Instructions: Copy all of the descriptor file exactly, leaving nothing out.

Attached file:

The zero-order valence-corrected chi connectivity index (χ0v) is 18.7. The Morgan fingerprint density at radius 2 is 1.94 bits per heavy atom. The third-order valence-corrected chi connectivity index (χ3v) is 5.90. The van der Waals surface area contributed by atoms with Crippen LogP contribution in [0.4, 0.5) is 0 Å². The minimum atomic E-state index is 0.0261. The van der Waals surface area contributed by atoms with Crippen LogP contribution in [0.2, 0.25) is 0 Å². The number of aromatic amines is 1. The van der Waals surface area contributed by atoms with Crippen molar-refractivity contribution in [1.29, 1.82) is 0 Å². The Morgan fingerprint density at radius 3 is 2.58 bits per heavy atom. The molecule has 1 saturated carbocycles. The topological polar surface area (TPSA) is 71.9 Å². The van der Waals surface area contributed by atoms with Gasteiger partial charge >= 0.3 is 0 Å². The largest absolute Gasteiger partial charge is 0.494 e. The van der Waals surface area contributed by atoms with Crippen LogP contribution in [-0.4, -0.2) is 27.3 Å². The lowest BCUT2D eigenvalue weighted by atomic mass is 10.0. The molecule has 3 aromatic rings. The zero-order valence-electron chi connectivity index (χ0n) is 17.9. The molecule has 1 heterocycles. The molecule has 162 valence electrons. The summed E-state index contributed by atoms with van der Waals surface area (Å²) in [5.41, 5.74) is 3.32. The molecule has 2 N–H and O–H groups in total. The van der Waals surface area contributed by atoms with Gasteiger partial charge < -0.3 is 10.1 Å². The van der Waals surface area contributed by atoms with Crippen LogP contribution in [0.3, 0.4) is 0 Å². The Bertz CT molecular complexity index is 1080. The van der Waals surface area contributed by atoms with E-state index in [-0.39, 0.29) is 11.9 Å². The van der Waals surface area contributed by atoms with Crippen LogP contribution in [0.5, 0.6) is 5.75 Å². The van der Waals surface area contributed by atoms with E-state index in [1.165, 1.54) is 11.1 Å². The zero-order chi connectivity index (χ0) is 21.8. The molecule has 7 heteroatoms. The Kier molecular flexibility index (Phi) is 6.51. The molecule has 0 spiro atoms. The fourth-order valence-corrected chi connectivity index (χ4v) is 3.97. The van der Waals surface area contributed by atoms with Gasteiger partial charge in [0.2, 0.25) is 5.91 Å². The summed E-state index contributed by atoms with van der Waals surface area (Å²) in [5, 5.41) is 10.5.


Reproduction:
The zero-order valence-corrected chi connectivity index (χ0v) is 18.7. The Morgan fingerprint density at radius 2 is 1.94 bits per heavy atom. The third-order valence-corrected chi connectivity index (χ3v) is 5.90. The van der Waals surface area contributed by atoms with Crippen LogP contribution in [0.4, 0.5) is 0 Å². The minimum atomic E-state index is 0.0261. The van der Waals surface area contributed by atoms with Crippen LogP contribution in [0.2, 0.25) is 0 Å². The number of aromatic amines is 1. The van der Waals surface area contributed by atoms with Crippen molar-refractivity contribution in [1.29, 1.82) is 0 Å². The Morgan fingerprint density at radius 3 is 2.58 bits per heavy atom. The molecule has 1 saturated carbocycles. The topological polar surface area (TPSA) is 71.9 Å². The van der Waals surface area contributed by atoms with Gasteiger partial charge >= 0.3 is 0 Å². The largest absolute Gasteiger partial charge is 0.494 e. The van der Waals surface area contributed by atoms with Crippen LogP contribution in [-0.4, -0.2) is 27.3 Å². The lowest BCUT2D eigenvalue weighted by atomic mass is 10.0. The molecule has 3 aromatic rings. The zero-order valence-electron chi connectivity index (χ0n) is 17.9. The molecule has 1 heterocycles. The molecule has 162 valence electrons. The summed E-state index contributed by atoms with van der Waals surface area (Å²) in [5.41, 5.74) is 3.32. The molecule has 2 N–H and O–H groups in total. The van der Waals surface area contributed by atoms with Gasteiger partial charge < -0.3 is 10.1 Å². The van der Waals surface area contributed by atoms with Crippen LogP contribution in [0.3, 0.4) is 0 Å². The Bertz CT molecular complexity index is 1080. The van der Waals surface area contributed by atoms with E-state index in [-0.39, 0.29) is 11.9 Å². The van der Waals surface area contributed by atoms with Crippen LogP contribution in [0.5, 0.6) is 5.75 Å². The van der Waals surface area contributed by atoms with E-state index in [1.165, 1.54) is 11.1 Å². The zero-order chi connectivity index (χ0) is 21.8. The molecule has 7 heteroatoms. The Kier molecular flexibility index (Phi) is 6.51. The molecule has 0 spiro atoms. The fourth-order valence-corrected chi connectivity index (χ4v) is 3.97. The van der Waals surface area contributed by atoms with Gasteiger partial charge in [0.2, 0.25) is 5.91 Å². The summed E-state index contributed by atoms with van der Waals surface area (Å²) in [5, 5.41) is 10.5.